“Our greatest find this season was a spectacular fragment from the stone stele that shows the goddess Ishtar inside a star symbol,” Dr. Danti stated, in a Penn Museum press release . “This is the first unequivocal depiction of the goddess as Ishtar Sharrrat-niphi, a divine aspect of the goddess associated with the rising of the planet Venus, the ‘morning star,’ to be found in this temple dedicated to her.”
Dr. Danti has been leading excavation and heritage rescue programs in Iraq, Iran and Syria since the 1980s. Given his vast experience in the region, his reference to this discovery as ‘spectacular’ highlights its special and unique nature.
This incredibly rare representation of the goddess Ishtar inside a star symbol is declared a ‘spectacular’ discovery. (Penn Museum)
Ishtar, who was known as Inanna in some cultures, was the Mesopotamian goddess of love and fertility. She was also associated with political authority and success in war. She emerged as the most widely revered deity in the Assyrian pantheon of gods, and it would have been impossible to visit an important city in the Assyrian Empire without finding a magnificent temple dedicated to Ishtar constructed at a prominent public location.
The fragment with the depiction of Ishtar was a standout find. But it was only one of the noteworthy relics and monuments recovered in Nimrud this year.
Revealing Assyrian History
The Penn Museum team also found several stone slabs in the palace that revealed the genealogy of Assyrian kings, leading up to Adad-Nirari III (he was descended from some of the most acclaimed Assyrian sovereigns). The ancient slabs featured the distinctive wedge-shaped cuneiform script used by the Assyrians, which shows the genealogy was indeed written nearly three thousand years ago.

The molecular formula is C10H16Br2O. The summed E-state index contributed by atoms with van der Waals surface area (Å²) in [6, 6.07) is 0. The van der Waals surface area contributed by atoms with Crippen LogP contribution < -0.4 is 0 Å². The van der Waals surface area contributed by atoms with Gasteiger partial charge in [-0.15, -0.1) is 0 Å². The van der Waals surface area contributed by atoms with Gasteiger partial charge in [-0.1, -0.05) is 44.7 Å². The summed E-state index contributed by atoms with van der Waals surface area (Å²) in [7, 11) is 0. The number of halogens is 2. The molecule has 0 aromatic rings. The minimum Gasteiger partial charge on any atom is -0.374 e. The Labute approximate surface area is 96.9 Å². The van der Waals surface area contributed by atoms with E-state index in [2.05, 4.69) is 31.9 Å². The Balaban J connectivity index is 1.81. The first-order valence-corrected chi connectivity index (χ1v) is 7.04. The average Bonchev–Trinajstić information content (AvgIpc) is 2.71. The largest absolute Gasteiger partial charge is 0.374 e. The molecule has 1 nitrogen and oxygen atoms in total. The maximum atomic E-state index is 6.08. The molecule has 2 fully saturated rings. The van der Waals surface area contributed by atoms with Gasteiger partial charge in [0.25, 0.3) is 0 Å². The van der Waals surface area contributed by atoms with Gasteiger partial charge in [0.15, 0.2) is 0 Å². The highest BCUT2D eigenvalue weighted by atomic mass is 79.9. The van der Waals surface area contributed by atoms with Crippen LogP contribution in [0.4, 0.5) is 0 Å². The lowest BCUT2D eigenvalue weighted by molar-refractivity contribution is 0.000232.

Elsewhere on palace grounds, the researchers found two huge carved stone bases that would have supported soaring columns that once held up the palace’s roof. They also discovered fragments of ivory and ostrich eggshells , each of which can be connected to ancient Assyrian elite culture. Searching further inside the ruined palace, the team found a large stone basin in a throne room. Nearby were a pair of elevated stone tracks, which were built to move a portable heater that would have kept the room’s occupants comfortable on cold nights.
Near the location of what was once a 10-foot (three-meter) wide gateway leading in and out of the Temple of Ishtar, the archaeologists found a collection of brass door bands, still filled with the nails that were once used to attach them to the gateway’s wooden doors. On these bands were engravings of soldiers, horses and people carrying gifts, the first two likely designed to celebrate Assyrian military success and the latter showing worshippers paying their respects to the goddess.